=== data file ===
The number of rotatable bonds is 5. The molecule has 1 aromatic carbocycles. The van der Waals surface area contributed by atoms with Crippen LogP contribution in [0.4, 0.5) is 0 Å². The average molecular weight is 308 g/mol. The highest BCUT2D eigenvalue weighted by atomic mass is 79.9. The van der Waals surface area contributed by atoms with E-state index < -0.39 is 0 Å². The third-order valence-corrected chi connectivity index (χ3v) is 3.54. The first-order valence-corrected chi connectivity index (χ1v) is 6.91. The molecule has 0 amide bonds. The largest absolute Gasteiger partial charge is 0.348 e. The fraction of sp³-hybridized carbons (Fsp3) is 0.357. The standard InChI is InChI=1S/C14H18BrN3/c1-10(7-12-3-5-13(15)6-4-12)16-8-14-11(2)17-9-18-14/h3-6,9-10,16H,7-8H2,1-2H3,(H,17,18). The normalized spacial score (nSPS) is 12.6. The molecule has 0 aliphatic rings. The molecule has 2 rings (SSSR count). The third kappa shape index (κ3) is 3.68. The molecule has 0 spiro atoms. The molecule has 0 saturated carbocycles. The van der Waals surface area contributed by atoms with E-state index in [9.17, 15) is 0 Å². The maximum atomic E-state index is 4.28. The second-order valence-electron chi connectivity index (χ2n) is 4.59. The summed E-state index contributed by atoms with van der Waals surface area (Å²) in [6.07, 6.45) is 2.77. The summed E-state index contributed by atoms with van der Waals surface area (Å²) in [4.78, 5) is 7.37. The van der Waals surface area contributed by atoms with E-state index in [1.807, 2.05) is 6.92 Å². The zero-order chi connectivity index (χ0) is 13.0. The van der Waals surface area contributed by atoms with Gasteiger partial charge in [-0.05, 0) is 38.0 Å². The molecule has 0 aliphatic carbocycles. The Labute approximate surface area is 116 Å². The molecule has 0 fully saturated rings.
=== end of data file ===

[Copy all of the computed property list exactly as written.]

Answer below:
The number of rotatable bonds is 5. The molecule has 1 aromatic carbocycles. The van der Waals surface area contributed by atoms with Crippen LogP contribution in [0.4, 0.5) is 0 Å². The average molecular weight is 308 g/mol. The highest BCUT2D eigenvalue weighted by atomic mass is 79.9. The van der Waals surface area contributed by atoms with E-state index < -0.39 is 0 Å². The third-order valence-corrected chi connectivity index (χ3v) is 3.54. The first-order valence-corrected chi connectivity index (χ1v) is 6.91. The molecule has 0 amide bonds. The largest absolute Gasteiger partial charge is 0.348 e. The fraction of sp³-hybridized carbons (Fsp3) is 0.357. The standard InChI is InChI=1S/C14H18BrN3/c1-10(7-12-3-5-13(15)6-4-12)16-8-14-11(2)17-9-18-14/h3-6,9-10,16H,7-8H2,1-2H3,(H,17,18). The normalized spacial score (nSPS) is 12.6. The molecule has 0 aliphatic rings. The molecule has 2 rings (SSSR count). The third kappa shape index (κ3) is 3.68. The molecule has 0 spiro atoms. The molecule has 0 saturated carbocycles. The van der Waals surface area contributed by atoms with E-state index in [9.17, 15) is 0 Å². The maximum atomic E-state index is 4.28. The second-order valence-electron chi connectivity index (χ2n) is 4.59. The summed E-state index contributed by atoms with van der Waals surface area (Å²) in [6.07, 6.45) is 2.77. The summed E-state index contributed by atoms with van der Waals surface area (Å²) in [4.78, 5) is 7.37. The van der Waals surface area contributed by atoms with E-state index in [1.807, 2.05) is 6.92 Å². The zero-order chi connectivity index (χ0) is 13.0. The van der Waals surface area contributed by atoms with Gasteiger partial charge in [-0.05, 0) is 38.0 Å². The molecule has 0 aliphatic carbocycles. The Labute approximate surface area is 116 Å². The molecule has 0 fully saturated rings.